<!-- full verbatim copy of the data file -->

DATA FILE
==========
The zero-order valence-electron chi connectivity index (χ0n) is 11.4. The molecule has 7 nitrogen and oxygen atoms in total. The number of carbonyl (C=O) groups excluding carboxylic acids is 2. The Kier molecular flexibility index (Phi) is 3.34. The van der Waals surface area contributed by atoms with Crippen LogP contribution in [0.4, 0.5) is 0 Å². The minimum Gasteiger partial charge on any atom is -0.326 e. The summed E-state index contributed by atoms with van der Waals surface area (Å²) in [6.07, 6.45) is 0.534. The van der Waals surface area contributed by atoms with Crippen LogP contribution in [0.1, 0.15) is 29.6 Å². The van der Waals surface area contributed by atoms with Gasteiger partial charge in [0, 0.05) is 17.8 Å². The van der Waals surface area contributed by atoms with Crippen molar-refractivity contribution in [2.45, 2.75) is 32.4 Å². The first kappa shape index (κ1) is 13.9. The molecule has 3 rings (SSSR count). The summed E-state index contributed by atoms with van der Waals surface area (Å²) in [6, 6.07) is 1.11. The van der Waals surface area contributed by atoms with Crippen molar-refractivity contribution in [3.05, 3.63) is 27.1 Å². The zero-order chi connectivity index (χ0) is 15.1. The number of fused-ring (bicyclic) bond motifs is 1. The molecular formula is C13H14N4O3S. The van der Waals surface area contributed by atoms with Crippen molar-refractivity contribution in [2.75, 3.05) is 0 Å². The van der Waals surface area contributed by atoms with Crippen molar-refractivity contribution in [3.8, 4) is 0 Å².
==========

The zero-order valence-electron chi connectivity index (χ0n) is 11.4. The molecule has 7 nitrogen and oxygen atoms in total. The number of carbonyl (C=O) groups excluding carboxylic acids is 2. The Kier molecular flexibility index (Phi) is 3.34. The van der Waals surface area contributed by atoms with Crippen LogP contribution in [0.4, 0.5) is 0 Å². The minimum Gasteiger partial charge on any atom is -0.326 e. The summed E-state index contributed by atoms with van der Waals surface area (Å²) in [6.07, 6.45) is 0.534. The van der Waals surface area contributed by atoms with Crippen LogP contribution in [0.1, 0.15) is 29.6 Å². The van der Waals surface area contributed by atoms with Gasteiger partial charge in [0, 0.05) is 17.8 Å². The van der Waals surface area contributed by atoms with Crippen molar-refractivity contribution in [2.45, 2.75) is 32.4 Å². The first kappa shape index (κ1) is 13.9. The molecule has 3 rings (SSSR count). The summed E-state index contributed by atoms with van der Waals surface area (Å²) in [6, 6.07) is 1.11. The van der Waals surface area contributed by atoms with Crippen molar-refractivity contribution in [3.05, 3.63) is 27.1 Å². The zero-order chi connectivity index (χ0) is 15.1. The number of fused-ring (bicyclic) bond motifs is 1. The molecular formula is C13H14N4O3S. The van der Waals surface area contributed by atoms with Crippen molar-refractivity contribution in [2.75, 3.05) is 0 Å². The van der Waals surface area contributed by atoms with Crippen molar-refractivity contribution in [3.8, 4) is 0 Å².